Artiste Mamta Sen (also journalist) showcased her painting collection ‘The Wait’ at Mumbai Art By Artists, Prince of Wales Museum, Coomarswamy Hall, Colaba, between January 23-25, 2015 at 11 am to 6 pm. The display evoked rave reviews from art connoisseurs and general visitors.
Mamta Sen says, “Sawantwadi, a former princely state and part of the Konkan belt of western coast of Maharashtra has the highest number of farmers who have almost abandoned their lands and have been working as migrants in neighbouring cities for many years. The women and children left behind by their husbands eventually end up as mere ‘protectors’ of the lands they once toiled in. These lands end up either being sold off under pressure to the local land mafia or abandoned, empty or left deserted. The women have no skills or techniques empowered to make use of their own fertile lands. The paintings mostly acrylics of canvas, highlight the plight of these women and their circumstances. These are the first of the series of the region.”
Born and brought up in Mumbai, the subjects of Mamta Chitnis Sen’s works are concentrated on rural Maharashtra. A journalist and an extensive traveller, Mamta, an alumni of Sir J J School of Art has been instrumental in creating paintings in oils and acrylics documenting the slow yet disappearing lives and identity of people, especially women living in rural India. A palette knife artist, Mamta aims to showcase the rustic rural landscape of interior India, specially Maharashtra and Bengal through her works, which is losing itself to the ills of urbanization. Her present exhibition The Wait revolving around the women of Sawantwadi is one such display of works that highlights the subject of migrant defection to cities leaving the women behind to look after the deserted and abandoned dry fields.
Mamta’s experience in making use of art and experimental theatre as a medium with women to touch upon the various social and current issues that they undergo in various spectrum of society also forms the basis of her works which depict both men and women in single or in groups bonding together to voice an emotion. She founded CanvasClan, a congregation of painters from various age groups in 2011 and organised two art exhibitions under the banner—Random Strokes (at Sir J J School of Art) and Resurrection Bihar (in celebration of 100 years of Bihar state) in Mumbai in 2012. She has also exhibited her works in several group shows across India and is in the process of documenting the art history of her alma mater Sir J J School of Art and its allied branches pre and post 1857 when the Institute was first founded.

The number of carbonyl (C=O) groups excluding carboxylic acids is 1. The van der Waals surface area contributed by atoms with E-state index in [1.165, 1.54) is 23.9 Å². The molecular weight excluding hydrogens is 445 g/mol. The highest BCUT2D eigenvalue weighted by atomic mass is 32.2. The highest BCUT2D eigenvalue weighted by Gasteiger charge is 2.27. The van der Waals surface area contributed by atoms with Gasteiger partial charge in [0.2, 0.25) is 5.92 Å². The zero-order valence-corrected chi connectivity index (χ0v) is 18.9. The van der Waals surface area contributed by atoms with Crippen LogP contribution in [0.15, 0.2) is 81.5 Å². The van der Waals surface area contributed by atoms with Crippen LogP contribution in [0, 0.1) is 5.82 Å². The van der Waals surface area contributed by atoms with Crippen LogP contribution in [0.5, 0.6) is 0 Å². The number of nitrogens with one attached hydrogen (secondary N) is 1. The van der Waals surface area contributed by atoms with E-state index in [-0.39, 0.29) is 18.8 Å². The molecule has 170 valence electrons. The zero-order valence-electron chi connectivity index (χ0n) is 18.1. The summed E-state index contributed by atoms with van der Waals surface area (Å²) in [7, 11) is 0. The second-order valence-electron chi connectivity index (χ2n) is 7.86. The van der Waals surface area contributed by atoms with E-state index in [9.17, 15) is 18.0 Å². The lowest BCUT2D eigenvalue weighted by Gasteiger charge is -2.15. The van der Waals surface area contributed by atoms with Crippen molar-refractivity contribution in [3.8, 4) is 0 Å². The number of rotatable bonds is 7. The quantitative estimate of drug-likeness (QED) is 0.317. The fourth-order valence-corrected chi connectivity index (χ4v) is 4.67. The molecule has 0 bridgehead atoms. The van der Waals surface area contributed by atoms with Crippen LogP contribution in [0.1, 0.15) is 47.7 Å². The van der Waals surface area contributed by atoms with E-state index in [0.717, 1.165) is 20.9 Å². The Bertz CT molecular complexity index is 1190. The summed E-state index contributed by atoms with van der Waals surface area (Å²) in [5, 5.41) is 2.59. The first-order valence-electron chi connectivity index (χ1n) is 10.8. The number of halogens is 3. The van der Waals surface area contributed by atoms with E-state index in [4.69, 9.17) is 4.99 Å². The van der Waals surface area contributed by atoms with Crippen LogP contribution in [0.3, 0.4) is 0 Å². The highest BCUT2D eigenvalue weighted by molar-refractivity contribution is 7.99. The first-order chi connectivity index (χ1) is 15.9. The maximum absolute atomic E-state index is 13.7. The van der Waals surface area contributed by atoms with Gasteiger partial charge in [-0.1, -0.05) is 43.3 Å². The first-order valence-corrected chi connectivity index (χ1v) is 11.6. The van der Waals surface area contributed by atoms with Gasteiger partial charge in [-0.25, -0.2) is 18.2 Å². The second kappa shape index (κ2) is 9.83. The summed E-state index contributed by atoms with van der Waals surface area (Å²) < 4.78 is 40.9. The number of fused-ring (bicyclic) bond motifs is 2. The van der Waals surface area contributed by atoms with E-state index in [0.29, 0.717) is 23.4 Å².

The first part of her study on the existence of a state of the art Pottery Department in Mumbai at the Institute’s campus grounds by the British has been published in Rug-Ved, the Institute’s annual journal. The article sheds light on an abolished pottery building set up by the British between 1873-1875 which grew to such fame and glory that it threatened the sales of the famed Wedgewood Company in London. The building was later torn down in 1926 following the terrible plague which led to the decline of pottery students frequenting the campus premises thereby affecting the production and sale of ceramic products.
An avid art enthusiast cum artist and photographer, Mamta has also curated a photography exhibition “Loneliness in Wilderness’ showcasing the declining wildlife in urban areas of India. Mamta is currently the Executive Editor of Dignity Dialogue, one of India’s foremost national magazines exclusively for the 50 plus age group. She has been a journalist with The Sunday Guardian writing on political issues and has also worked with reputed publications like Mid-Day, Society magazine and Sunday Observor. She volunteers as Social Network Officer with World Citizen Artists-- a forum of international artists, musicians and writers founded in Paris in 2013. She has also authored research papers on the evolving role of women in political parties in India.
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